The air bag system used on all vehicles covered in this guide except the 1990 Ninety Eight is referred to as the Supplemental Inflatable Restraint (sir) system. The air bag is designed to deploy when the vehicle is involved in a front end collision of sufficient force, up to 30 degrees off center line of the vehicle. The steering column still continues to be collapsible, the same as vehicle without an air bag.
This system has an energy reserve, which can store a large enough electrical charge to deploy the air bag for 10 minutes after the battery has been disconnected or damaged. This system must be disabled if any service is to be performed on the sir system or steering wheel assembly.
The gen 1 system requires the replacement of all sensors and inflator module after a deployment. This system has selfdiagnostic ability. Some diagnostic codes can be obtained by counting flashes of the inflatable restraint lamp, but other codes can only be obtained or cleared by using a scan tool.
The sir system contains a deployment loop and a Diagnostic Energy Reserve Module (derm). The function of the deployment loop is to supply current through the inflator module in the steering wheel, which will cause air bag deployment during a severe accident. The derm supplies the necessary power even if the battery has been damaged.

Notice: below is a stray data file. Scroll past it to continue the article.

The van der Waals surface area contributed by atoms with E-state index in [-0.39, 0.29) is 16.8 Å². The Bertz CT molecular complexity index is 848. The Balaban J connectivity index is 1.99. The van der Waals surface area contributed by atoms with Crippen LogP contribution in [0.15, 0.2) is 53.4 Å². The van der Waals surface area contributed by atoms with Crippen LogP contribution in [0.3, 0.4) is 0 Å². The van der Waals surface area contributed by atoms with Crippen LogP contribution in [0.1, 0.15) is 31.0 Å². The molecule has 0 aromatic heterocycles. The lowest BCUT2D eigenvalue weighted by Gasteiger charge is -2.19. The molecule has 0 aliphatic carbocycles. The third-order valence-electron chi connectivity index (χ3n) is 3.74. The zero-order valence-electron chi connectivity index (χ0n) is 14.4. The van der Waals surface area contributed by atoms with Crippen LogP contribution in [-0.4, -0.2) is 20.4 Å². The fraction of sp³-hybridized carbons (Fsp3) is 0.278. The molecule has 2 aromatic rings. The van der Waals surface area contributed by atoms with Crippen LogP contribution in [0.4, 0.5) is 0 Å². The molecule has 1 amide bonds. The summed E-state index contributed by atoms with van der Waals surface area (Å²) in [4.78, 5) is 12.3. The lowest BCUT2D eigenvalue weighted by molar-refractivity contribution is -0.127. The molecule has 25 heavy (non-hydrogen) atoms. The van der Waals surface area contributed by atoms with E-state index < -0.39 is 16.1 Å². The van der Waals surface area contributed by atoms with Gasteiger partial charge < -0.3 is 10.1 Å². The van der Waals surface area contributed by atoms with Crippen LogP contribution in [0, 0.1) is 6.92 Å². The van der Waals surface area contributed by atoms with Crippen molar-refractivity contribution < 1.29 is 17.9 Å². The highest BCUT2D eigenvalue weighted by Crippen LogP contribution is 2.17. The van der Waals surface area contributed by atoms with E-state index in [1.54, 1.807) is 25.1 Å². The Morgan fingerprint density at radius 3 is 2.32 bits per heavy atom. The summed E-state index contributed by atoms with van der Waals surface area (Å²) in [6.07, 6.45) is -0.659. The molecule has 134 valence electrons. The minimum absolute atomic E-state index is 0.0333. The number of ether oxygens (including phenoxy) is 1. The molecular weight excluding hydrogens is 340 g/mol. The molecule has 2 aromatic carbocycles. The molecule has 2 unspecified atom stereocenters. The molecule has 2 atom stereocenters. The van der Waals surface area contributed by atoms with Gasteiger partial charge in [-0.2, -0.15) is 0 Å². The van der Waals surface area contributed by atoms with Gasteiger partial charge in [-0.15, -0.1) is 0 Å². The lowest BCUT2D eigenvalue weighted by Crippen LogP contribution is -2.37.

The deployment loop is made up of the arming sensors, coil assembly, inflator module and the discriminating sensors. The inflator module is only supplied sufficient current to deploy the air bag, when the arming sensors and at least 1 of the discriminating sensors close simultaneously. The function of the derm is to supply the deployment loop a 36 Volt Loop Reserve (36vlr) to assure air bag deployment for seconds after ignition voltage is lost during an accident.
The derm in conjunction with the resistors make it possible to detect circuit and component faults within the deployment loop. If the voltages monitored by the derm fall outside expected limits, the derm will indicate a fault code through the storage of a malfunction code and turning on the inflatable restraint lamp.
Diagnostic Energy Reserve Module (DERM)
The derm is designed to perform 5 main functions. It maintains an energy reserve of 36 volts for several seconds. The derm performs diagnostic monitoring of the sir system and records malfunction codes, which can be obtained from a hand scan tool or the inflatable restraint lamp. It warns the driver of a malfunction by controlling the inflatable restraint lamp and keeps a record of the sir system during a vehicle accident. Air bag deployment can still take place without the derm connected, if adequate voltage is present at the arming sensor or dual pole sensor.
The derm is connected to the system with a 24-way connector. This harness has a shorting bar across certain terminals in the contact areas. The shorting bar connects the inflatable restraint lamp input to ground when the derm is disconnected causing the lamp to light when the ignition switch is on .
The derm does not need to be replaced after each air bag deployment. After 4 deployments the derm will register a Code 52. The Code 52 informs that the accident memory is full and the derm must be replaced.Inflatable Restraint Indicator